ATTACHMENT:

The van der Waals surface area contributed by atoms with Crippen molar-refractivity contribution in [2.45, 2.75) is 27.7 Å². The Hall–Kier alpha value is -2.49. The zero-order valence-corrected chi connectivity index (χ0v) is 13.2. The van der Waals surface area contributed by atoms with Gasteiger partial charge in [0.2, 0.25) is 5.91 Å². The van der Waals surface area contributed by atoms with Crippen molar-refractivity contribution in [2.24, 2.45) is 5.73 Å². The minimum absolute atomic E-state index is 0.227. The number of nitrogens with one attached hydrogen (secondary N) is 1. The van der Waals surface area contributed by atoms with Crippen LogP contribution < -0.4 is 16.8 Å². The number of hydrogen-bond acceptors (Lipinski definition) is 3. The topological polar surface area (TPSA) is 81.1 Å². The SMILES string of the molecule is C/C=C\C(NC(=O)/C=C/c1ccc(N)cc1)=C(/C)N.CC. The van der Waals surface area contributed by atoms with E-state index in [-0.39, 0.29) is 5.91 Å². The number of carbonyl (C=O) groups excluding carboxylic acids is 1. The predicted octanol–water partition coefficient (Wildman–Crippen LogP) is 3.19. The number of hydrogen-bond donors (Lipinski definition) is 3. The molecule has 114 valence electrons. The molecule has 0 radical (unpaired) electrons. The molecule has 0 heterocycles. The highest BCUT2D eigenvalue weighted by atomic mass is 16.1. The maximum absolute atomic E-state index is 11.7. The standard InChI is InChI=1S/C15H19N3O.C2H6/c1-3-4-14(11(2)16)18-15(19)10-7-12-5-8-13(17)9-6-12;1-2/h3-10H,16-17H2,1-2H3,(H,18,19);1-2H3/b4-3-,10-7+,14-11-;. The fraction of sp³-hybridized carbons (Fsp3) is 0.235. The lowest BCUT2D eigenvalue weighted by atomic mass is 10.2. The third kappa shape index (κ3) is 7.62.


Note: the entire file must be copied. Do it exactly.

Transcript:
The van der Waals surface area contributed by atoms with Crippen molar-refractivity contribution in [2.45, 2.75) is 27.7 Å². The Hall–Kier alpha value is -2.49. The zero-order valence-corrected chi connectivity index (χ0v) is 13.2. The van der Waals surface area contributed by atoms with Gasteiger partial charge in [0.2, 0.25) is 5.91 Å². The van der Waals surface area contributed by atoms with Crippen molar-refractivity contribution in [2.24, 2.45) is 5.73 Å². The minimum absolute atomic E-state index is 0.227. The number of nitrogens with one attached hydrogen (secondary N) is 1. The van der Waals surface area contributed by atoms with Crippen LogP contribution < -0.4 is 16.8 Å². The number of hydrogen-bond acceptors (Lipinski definition) is 3. The topological polar surface area (TPSA) is 81.1 Å². The SMILES string of the molecule is C/C=C\C(NC(=O)/C=C/c1ccc(N)cc1)=C(/C)N.CC. The van der Waals surface area contributed by atoms with E-state index in [-0.39, 0.29) is 5.91 Å². The number of carbonyl (C=O) groups excluding carboxylic acids is 1. The predicted octanol–water partition coefficient (Wildman–Crippen LogP) is 3.19. The number of hydrogen-bond donors (Lipinski definition) is 3. The molecule has 114 valence electrons. The molecule has 0 radical (unpaired) electrons. The molecule has 0 heterocycles. The highest BCUT2D eigenvalue weighted by atomic mass is 16.1. The maximum absolute atomic E-state index is 11.7. The standard InChI is InChI=1S/C15H19N3O.C2H6/c1-3-4-14(11(2)16)18-15(19)10-7-12-5-8-13(17)9-6-12;1-2/h3-10H,16-17H2,1-2H3,(H,18,19);1-2H3/b4-3-,10-7+,14-11-;. The fraction of sp³-hybridized carbons (Fsp3) is 0.235. The lowest BCUT2D eigenvalue weighted by atomic mass is 10.2. The third kappa shape index (κ3) is 7.62.